Living Water and Bread of Life. If you eat living bread and drink living water, says Jesus, you will never be hungry or thirsty again. Sounds good to me. Sometimes I echo the Samaritan woman, saying, “Sir, give me this water so that I may never be thirsty…”

Mostly, though, I forget about Living Water and the Bread of Life. Then Lent arrives to remind me to seek the food that matters.

Some years ago, I found Bread and Wine, a book that has enriched my Lenten practice ever since with Lent and Easter essays by ancient and modern writers. Every Ash Wednesday I open it again. It’s familiar and new every time, and throughout the season I am challenged and nourished. So far this year, phrases like these have spoken to me directly:

• Thomas à Kempis: “…wherever you go you take yourself along.”
• Thomas Merton: “We can deny ourselves rigorously for the wrong reason and end up by pleasing ourselves mightily with our self-denial.”
• Søren Kirkegaard: “[Christ] never asks for admirers, worshippers, or adherents. No, he calls disciples.”

And because it’s close to my heart – and St. Mary’s – check out Christopher Brookfield’s Irreverent Relevancies for nourishment in Lent (and the entire church year)!

Taste and see!

More in my Heart to Reflect God’s Love

Lenten Reflection, Sunday, March 8, 2020

By: Sarah Hogeboom

“Let other people love you. The nature of love is reciprocal and relational, so love is incomplete when we don’t let it to come to us.” –Amy Julia Becker

Our kids are each about two years apart. Charlotte was born in 2011, Russell in 2013, and Colin in 2015. So for about eight years there, I was blessed to have a baby on my hip. Now that our youngest is four, even he is getting too big for me to carry him (though I still try!).

Now that my hands are a little less full, I was able to participate in the lovely weekend St. Mary’s hosted last month with author Amy Julia Becker. That was where I found—among many other gifts—my Lenten practice for this year.

During Amy Julia’s adult forum talk she explained that as human beings, we are created in God’s image to receive and reflect God’s love. She offered many practical ways to receive God’s love, and I was especially moved by one idea: “to use your spiritual imagination to envision yourself as a beloved child, climbing up onto God’s lap, being welcomed and received just as you are.”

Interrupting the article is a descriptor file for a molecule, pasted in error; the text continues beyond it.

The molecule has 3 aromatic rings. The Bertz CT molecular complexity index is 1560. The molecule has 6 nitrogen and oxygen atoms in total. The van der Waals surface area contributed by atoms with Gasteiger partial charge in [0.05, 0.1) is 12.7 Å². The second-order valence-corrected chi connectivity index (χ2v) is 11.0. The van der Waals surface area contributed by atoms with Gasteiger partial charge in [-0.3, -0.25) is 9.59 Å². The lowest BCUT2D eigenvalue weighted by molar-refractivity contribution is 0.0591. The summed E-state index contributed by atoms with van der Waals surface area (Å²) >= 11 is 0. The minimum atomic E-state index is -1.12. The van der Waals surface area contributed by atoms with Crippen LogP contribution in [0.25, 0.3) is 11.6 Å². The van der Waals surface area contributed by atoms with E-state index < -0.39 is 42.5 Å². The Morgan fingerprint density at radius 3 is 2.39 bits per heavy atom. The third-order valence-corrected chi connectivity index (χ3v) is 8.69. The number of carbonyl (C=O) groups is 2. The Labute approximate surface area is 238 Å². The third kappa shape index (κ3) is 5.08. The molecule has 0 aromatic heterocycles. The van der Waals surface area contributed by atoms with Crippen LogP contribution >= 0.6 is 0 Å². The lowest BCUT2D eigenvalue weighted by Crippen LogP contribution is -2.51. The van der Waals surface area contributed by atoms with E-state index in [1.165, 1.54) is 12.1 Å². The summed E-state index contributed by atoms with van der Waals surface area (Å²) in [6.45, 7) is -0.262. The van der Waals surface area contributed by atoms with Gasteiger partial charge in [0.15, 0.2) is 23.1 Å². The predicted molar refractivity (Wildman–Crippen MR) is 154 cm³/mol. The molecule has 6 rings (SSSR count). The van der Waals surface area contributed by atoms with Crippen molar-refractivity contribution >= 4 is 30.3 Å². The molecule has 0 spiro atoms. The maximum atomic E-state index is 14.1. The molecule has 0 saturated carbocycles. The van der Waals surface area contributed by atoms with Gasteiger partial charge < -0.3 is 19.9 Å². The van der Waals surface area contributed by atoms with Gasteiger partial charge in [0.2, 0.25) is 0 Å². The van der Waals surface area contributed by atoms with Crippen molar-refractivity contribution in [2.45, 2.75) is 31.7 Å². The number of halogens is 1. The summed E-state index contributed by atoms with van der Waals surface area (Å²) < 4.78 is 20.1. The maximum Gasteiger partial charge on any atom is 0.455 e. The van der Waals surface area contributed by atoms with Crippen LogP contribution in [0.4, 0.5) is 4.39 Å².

So far this Lent, each morning before the kids wake up, I have spent a few minutes doing just that. I close my eyes and take a few deep breaths. I try to imagine I am about three years old, and I am being held by God.

To do this I draw on memories of being held as a child myself—in my mom’s arms, snuggled up on my dad’s lap, and passed back and forth between aunts, uncles, and grandparents. (My Papa Frank was an especially good hugger.) I remember what it felt like to be wrapped up tight in a warm towel after a bath. To be carried half asleep to bed after long day of playing outside. To be read to. To be loved just the way I am.

It seems simple, but it is so profound to really try to be open to God’s love in this way. As His child.

The love that I feel for my own children is so big and all-consuming, that if God loved me that much, that would be enough. But I think what John is telling us in this week’s reading is that God loves us even more than we can possibly imagine. And the reading from Genesis about Abram helps me understand that God’s love is so abundant, so full of grace, that we can trust it to sustain generations.

If I’m honest, it feels a little uncomfortable to make time in my day to receive God’s love. And if any of you think it’s little “out there” that I am spending my mornings pretending I’m three, I would understand. But I’m finding already with this Lenten practice that I have more presence, more patience, and more space in my heart to reflect God’s love.

And just when I am fully immersed in prayerful contemplation … someone makes their way downstairs, so I put down my coffee and pull him onto my lap – even if he is getting too big.

Live a life like His and ‘Do This’

Lenten Reflection, Sunday, March 1, 2020

By: David May

This Lent, I want to hold up before us the words of Jesus at the last meal he shared with his friends when he said, ‘Do this in remembrance of me.’ I treasure the clarity of his words, ‘Do this.’ Think about it, yes. Talk about it, yes. Wonder at the mystery of it all, yes. But most of all, ‘Do this.’